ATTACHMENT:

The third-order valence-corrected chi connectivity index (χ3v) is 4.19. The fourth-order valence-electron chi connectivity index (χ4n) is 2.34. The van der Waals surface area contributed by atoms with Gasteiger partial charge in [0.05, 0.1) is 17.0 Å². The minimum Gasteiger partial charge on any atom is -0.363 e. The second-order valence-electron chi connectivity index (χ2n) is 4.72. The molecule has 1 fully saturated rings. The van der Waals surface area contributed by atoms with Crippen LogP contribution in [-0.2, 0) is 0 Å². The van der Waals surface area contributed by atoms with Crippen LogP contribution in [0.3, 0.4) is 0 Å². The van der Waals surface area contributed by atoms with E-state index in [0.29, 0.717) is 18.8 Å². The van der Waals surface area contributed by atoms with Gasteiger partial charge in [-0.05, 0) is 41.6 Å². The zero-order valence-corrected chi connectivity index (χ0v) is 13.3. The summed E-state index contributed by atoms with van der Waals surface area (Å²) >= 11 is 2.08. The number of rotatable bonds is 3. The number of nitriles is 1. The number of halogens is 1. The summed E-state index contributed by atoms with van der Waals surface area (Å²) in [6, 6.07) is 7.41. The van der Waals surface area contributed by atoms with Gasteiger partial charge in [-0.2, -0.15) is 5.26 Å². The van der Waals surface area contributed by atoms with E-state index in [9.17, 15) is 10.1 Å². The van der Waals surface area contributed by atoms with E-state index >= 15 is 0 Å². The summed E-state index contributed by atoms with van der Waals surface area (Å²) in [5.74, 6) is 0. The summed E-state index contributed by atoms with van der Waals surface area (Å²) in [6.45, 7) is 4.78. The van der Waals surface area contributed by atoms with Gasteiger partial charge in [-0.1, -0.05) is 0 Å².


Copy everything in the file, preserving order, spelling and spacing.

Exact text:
The third-order valence-corrected chi connectivity index (χ3v) is 4.19. The fourth-order valence-electron chi connectivity index (χ4n) is 2.34. The van der Waals surface area contributed by atoms with Gasteiger partial charge in [0.05, 0.1) is 17.0 Å². The minimum Gasteiger partial charge on any atom is -0.363 e. The second-order valence-electron chi connectivity index (χ2n) is 4.72. The molecule has 1 fully saturated rings. The van der Waals surface area contributed by atoms with Crippen LogP contribution in [-0.2, 0) is 0 Å². The van der Waals surface area contributed by atoms with Crippen LogP contribution in [0.3, 0.4) is 0 Å². The van der Waals surface area contributed by atoms with E-state index in [0.29, 0.717) is 18.8 Å². The van der Waals surface area contributed by atoms with Gasteiger partial charge in [-0.05, 0) is 41.6 Å². The zero-order valence-corrected chi connectivity index (χ0v) is 13.3. The summed E-state index contributed by atoms with van der Waals surface area (Å²) >= 11 is 2.08. The number of rotatable bonds is 3. The number of nitriles is 1. The number of halogens is 1. The summed E-state index contributed by atoms with van der Waals surface area (Å²) in [6, 6.07) is 7.41. The van der Waals surface area contributed by atoms with Gasteiger partial charge in [-0.2, -0.15) is 5.26 Å². The van der Waals surface area contributed by atoms with E-state index in [9.17, 15) is 10.1 Å². The van der Waals surface area contributed by atoms with E-state index >= 15 is 0 Å². The summed E-state index contributed by atoms with van der Waals surface area (Å²) in [5.74, 6) is 0. The summed E-state index contributed by atoms with van der Waals surface area (Å²) in [6.45, 7) is 4.78. The van der Waals surface area contributed by atoms with Gasteiger partial charge in [-0.1, -0.05) is 0 Å².